Learning to identify and regulate emotions is a big job, especially for little kids! However, this skill is essential for students to master in order to be successful in school (and in life), and luckily there are plenty of Zones of Regulation activities and games to help teach them.
Zones of Regulation, a curriculum developed by Leah Kuypers, an OT and autism resource specialist, helps kids understand and learn to manage their emotions. Rooted in cognitive behavioral therapy, it is a framework that uses four colors—blue, green, yellow, and red—to help students identify their feelings and levels of alertness. The curriculum also provides strategies to support emotional regulation. Teaching students how to read their bodies’ signals, detect triggers, read social context, and consider how their behaviors impact those around them leads to improved emotional control, sensory regulation, self-awareness, and problem-solving skills.
To learn more about the Zones of Regulation, check out this unit by The Calming Corner, these resources from He’s Extraordinary, and this slideshow from the Montana CEC.
Here are 18 engaging Zones of Regulation activities to support the emotional growth of your students.
1. Identify feelings by giving them a color
Being able to recognize emotions is important. This color wheel will help kids start to identify their emotions by associating them with different colors. Once they have a grasp on what emotions feel like, students can begin to learn strategies to deal with them. And check out some Zones of Regulation activities that incorporate this emotion wheel.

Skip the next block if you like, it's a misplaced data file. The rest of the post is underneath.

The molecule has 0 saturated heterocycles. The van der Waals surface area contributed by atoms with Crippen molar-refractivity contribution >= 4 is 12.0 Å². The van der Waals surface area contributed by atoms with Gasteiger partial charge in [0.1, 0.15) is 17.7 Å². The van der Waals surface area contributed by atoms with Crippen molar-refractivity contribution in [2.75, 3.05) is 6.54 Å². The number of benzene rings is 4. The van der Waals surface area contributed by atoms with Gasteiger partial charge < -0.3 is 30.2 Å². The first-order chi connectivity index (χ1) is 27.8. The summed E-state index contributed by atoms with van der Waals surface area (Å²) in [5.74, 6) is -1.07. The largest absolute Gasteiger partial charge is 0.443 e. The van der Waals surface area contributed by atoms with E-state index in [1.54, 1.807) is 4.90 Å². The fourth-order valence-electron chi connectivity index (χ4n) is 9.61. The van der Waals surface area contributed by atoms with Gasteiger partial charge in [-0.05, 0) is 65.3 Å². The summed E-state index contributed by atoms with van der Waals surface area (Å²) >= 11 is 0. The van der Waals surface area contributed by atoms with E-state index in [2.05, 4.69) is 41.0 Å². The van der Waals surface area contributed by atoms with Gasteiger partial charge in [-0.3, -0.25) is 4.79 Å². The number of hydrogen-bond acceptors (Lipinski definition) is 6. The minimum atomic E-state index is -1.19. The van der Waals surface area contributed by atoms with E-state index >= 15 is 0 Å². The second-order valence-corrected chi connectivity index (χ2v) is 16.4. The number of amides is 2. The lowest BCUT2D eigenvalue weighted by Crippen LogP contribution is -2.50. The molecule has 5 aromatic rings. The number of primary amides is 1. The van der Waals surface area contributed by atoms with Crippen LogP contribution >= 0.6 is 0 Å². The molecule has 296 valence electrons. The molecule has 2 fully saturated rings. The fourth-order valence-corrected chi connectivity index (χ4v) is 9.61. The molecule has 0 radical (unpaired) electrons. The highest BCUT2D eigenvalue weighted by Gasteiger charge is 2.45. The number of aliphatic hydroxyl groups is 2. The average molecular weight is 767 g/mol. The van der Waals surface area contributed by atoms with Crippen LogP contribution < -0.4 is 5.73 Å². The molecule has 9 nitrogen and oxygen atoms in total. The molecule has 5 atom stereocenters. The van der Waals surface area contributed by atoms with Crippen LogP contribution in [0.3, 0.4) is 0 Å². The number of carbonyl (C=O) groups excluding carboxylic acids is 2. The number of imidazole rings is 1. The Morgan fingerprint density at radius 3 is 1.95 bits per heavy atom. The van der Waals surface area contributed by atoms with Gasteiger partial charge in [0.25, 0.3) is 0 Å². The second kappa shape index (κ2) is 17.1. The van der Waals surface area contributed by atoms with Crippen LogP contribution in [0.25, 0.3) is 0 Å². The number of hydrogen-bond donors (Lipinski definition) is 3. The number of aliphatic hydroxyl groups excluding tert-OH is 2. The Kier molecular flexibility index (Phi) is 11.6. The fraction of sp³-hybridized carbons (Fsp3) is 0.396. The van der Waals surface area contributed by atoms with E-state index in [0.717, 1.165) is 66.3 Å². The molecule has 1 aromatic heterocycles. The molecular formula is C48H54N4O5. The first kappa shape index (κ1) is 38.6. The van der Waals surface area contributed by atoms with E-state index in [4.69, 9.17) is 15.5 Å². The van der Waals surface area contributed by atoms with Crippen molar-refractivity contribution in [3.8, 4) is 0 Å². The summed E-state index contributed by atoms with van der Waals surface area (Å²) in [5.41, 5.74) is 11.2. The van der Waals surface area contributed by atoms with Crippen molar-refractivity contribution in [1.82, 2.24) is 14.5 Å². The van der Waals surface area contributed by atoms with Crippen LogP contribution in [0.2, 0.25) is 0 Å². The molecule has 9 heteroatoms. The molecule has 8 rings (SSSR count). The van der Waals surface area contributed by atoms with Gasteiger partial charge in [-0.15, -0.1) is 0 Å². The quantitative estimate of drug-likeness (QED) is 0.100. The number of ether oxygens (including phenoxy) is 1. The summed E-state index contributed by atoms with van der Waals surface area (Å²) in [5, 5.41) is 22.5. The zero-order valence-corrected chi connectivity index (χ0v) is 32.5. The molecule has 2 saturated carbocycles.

Source: He’s Extraordinary
2. Play a round of Monster Feelings Match-Up
Identifying and labeling feelings in oneself and others is a life skill that takes lots and lots of practice. One of kids’ favorite Zones of Regulation activities is Monster Feelings Match-Up. This fun game teaches kids how to identify their feelings and manage their emotions and also fosters their conversation skills.
Source: Pocket of Preschool
3. Go on an emotions scavenger hunt
A super-fun activity to help students identify feelings by using emojis and their power of observation. Recently updated for at-home learners as well as whole-class Zoom lessons, check out the full lesson plan. Best for grades K–6.
Source: Mosswood Connections
4. Make cootie catchers
You know kids are going to make cootie catchers anyway, so why not make a version that helps kids review and understand the Zones of Regulation? Each color-coded corner teaches students the feelings and coping skills that go along with each zone. Best for grades 3 and up.